Desiring Mobiles, Desiring Education: Mobile Phones and Families in a Rural Chinese Town

Chapter
Part of the Mobile Communication in Asia: Local Insights, Global Implications book series (MCALIGI)

Abstract

This chapter draws on ethnographic data to examine the relationship between mobile communication technologies (especially mobile phones) and learning in a small rural town in North China. Building on a wide body of literature that emphasises the enduring importance of education within Chinese culture, this chapter demonstrates how contemporary attitudes towards learning become constructed and expressed through mobile phone use. The chapter illustrates how most rural parents regard mobile phones as having an adverse impact on their offspring’s academic achievement and are keen to limit their usage. Young people nevertheless continue to find ways of accessing and using mobile phones, including creatively appropriating such devices for their own (formal and informal) learning. The chapter calls for greater consideration of the multiple domains of society that such technologies cut across – including school, family and elsewhere – in order to expose the specific instances where mobile telecommunications interact with educational ideals.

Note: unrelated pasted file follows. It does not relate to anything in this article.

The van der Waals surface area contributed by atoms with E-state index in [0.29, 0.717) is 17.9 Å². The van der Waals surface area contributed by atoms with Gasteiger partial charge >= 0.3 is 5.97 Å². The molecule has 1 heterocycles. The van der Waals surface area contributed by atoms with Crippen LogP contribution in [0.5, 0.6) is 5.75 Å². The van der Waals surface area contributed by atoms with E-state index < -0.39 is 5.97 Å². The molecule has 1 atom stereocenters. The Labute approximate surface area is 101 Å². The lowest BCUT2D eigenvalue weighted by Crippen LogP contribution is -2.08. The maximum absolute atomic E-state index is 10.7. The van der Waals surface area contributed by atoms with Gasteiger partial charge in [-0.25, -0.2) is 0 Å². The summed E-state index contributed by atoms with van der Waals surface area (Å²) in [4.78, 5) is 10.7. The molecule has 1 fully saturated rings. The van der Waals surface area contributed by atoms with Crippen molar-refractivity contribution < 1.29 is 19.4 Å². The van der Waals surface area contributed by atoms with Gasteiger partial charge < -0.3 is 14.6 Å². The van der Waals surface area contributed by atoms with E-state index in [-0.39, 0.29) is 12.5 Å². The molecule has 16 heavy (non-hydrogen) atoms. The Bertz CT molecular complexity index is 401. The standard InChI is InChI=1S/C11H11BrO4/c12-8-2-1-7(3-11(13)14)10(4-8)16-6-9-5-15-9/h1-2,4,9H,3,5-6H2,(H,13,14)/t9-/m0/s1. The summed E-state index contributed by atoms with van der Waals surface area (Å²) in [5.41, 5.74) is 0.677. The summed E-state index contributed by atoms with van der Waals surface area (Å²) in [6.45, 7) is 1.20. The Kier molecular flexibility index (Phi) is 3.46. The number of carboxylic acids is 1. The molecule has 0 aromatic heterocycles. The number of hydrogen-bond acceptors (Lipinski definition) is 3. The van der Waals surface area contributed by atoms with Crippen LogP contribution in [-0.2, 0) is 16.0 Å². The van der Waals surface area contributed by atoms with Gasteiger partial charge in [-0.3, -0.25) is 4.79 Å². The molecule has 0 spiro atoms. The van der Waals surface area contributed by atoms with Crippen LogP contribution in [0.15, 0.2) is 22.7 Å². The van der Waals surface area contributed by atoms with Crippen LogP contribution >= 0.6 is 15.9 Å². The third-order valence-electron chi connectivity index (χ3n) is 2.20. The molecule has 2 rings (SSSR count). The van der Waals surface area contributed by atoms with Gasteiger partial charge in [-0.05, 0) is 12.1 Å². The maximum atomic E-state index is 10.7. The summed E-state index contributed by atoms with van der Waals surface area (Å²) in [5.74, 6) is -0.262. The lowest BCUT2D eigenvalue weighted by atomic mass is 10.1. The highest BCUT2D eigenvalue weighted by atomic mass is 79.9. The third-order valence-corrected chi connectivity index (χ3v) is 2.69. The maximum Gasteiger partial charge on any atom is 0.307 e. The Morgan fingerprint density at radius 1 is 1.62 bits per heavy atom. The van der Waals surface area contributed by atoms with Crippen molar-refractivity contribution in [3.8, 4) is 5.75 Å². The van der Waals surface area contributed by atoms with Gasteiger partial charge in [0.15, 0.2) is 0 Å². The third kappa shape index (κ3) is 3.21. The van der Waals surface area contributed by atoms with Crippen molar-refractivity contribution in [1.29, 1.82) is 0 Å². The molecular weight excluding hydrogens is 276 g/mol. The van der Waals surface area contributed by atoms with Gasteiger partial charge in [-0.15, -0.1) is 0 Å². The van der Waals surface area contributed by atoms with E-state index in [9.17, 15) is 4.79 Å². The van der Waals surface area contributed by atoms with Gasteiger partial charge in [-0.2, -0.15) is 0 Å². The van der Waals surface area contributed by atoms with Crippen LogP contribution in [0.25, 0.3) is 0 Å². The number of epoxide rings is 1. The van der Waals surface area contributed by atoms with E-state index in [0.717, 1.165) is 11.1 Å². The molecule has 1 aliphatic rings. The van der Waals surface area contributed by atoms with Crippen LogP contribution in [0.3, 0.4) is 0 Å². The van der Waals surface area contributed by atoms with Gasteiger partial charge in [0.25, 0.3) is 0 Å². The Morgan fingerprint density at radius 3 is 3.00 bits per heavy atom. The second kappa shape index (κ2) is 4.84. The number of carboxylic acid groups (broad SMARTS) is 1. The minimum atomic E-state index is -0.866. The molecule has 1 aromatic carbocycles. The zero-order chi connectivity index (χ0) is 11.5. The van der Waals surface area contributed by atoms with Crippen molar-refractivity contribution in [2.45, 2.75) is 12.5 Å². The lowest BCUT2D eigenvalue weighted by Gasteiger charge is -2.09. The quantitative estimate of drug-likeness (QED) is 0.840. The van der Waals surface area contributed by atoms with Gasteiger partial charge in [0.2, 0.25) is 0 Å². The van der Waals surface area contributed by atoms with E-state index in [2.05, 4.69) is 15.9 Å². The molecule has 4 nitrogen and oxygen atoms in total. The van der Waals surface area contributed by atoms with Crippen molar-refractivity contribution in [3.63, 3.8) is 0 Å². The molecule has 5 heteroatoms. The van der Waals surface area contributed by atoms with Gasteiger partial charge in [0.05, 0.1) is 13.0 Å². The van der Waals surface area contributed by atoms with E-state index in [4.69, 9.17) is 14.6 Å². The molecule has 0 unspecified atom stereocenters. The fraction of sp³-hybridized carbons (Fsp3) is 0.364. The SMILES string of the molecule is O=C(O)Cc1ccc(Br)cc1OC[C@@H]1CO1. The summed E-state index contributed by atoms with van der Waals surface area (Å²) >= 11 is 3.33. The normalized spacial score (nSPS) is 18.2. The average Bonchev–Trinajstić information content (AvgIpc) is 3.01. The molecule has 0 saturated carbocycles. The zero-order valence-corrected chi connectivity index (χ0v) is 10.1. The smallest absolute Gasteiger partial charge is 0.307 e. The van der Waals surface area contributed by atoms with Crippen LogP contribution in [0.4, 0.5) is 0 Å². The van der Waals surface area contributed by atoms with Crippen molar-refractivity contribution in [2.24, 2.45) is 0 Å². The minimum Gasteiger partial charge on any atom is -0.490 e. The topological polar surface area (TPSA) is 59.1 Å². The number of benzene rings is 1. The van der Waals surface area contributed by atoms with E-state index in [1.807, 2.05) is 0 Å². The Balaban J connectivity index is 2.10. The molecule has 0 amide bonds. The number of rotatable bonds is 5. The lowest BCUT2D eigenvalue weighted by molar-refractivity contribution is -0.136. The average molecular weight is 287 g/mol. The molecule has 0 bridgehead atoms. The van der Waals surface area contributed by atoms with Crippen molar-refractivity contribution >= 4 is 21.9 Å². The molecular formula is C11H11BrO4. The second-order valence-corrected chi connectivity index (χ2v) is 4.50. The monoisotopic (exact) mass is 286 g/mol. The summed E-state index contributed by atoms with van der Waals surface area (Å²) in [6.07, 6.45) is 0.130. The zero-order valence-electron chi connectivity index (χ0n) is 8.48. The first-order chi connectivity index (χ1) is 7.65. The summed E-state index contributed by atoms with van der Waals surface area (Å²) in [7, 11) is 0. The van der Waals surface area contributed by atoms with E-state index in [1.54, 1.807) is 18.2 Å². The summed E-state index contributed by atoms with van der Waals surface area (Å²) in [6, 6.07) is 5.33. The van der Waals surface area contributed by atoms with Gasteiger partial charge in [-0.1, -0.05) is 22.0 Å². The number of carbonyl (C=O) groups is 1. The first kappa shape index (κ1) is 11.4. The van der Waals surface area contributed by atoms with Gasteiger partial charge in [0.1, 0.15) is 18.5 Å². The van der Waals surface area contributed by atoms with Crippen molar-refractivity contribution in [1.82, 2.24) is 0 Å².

Keywords

China Education Mobile phones Rural Family 

Notes

Acknowledgements

I am incredibly grateful to Elisabetta Costa, Nell Haynes, Daniel Miller, David Jobanputra, Razvan Nicolescu, Jolynna Sinanan, Juliano Spyer, Shriram Venkatraman, Sun Sun Lim and Xinyuan Wang who provided extensive comments on several draft versions of this chapter. I am particularly grateful to Ying Zhang, Zhixian Liu and Yinxue Li from Minzu University of China for their support throughout the fieldwork period. Thanks must go to the people of Anshan Town, especially the staff and students of the town’s middle school for their eagerness to help with this project. This research was funded by the European Research Council (ERC Project 2011-AdG-295486 SocNet).